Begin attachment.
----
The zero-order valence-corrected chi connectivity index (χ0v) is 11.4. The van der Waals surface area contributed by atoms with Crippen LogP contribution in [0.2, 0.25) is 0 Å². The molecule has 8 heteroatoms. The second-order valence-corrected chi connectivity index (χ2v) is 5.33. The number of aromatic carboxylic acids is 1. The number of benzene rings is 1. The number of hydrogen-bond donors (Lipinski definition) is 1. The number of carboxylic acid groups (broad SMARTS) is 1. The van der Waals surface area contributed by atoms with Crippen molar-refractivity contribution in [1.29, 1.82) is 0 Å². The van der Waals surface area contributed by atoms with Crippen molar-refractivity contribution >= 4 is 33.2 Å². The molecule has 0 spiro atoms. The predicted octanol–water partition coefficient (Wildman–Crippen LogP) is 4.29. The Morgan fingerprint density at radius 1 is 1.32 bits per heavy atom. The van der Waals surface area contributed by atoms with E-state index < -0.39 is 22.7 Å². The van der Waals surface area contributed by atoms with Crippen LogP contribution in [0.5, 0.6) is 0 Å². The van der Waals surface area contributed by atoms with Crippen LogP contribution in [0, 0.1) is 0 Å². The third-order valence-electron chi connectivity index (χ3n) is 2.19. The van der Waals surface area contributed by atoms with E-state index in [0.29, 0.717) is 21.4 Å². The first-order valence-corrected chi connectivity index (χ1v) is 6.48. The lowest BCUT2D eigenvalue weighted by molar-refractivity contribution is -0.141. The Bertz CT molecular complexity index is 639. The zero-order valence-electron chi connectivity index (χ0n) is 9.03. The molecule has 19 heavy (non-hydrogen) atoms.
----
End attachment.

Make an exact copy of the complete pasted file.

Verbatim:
The zero-order valence-corrected chi connectivity index (χ0v) is 11.4. The van der Waals surface area contributed by atoms with Crippen LogP contribution in [0.2, 0.25) is 0 Å². The molecule has 8 heteroatoms. The second-order valence-corrected chi connectivity index (χ2v) is 5.33. The number of aromatic carboxylic acids is 1. The number of benzene rings is 1. The number of hydrogen-bond donors (Lipinski definition) is 1. The number of carboxylic acid groups (broad SMARTS) is 1. The van der Waals surface area contributed by atoms with Crippen molar-refractivity contribution in [1.29, 1.82) is 0 Å². The van der Waals surface area contributed by atoms with Crippen molar-refractivity contribution >= 4 is 33.2 Å². The molecule has 0 spiro atoms. The predicted octanol–water partition coefficient (Wildman–Crippen LogP) is 4.29. The Morgan fingerprint density at radius 1 is 1.32 bits per heavy atom. The van der Waals surface area contributed by atoms with E-state index < -0.39 is 22.7 Å². The van der Waals surface area contributed by atoms with Crippen LogP contribution in [0.5, 0.6) is 0 Å². The van der Waals surface area contributed by atoms with Crippen LogP contribution in [0, 0.1) is 0 Å². The third-order valence-electron chi connectivity index (χ3n) is 2.19. The van der Waals surface area contributed by atoms with E-state index in [0.29, 0.717) is 21.4 Å². The first-order valence-corrected chi connectivity index (χ1v) is 6.48. The lowest BCUT2D eigenvalue weighted by molar-refractivity contribution is -0.141. The Bertz CT molecular complexity index is 639. The zero-order valence-electron chi connectivity index (χ0n) is 9.03. The molecule has 19 heavy (non-hydrogen) atoms.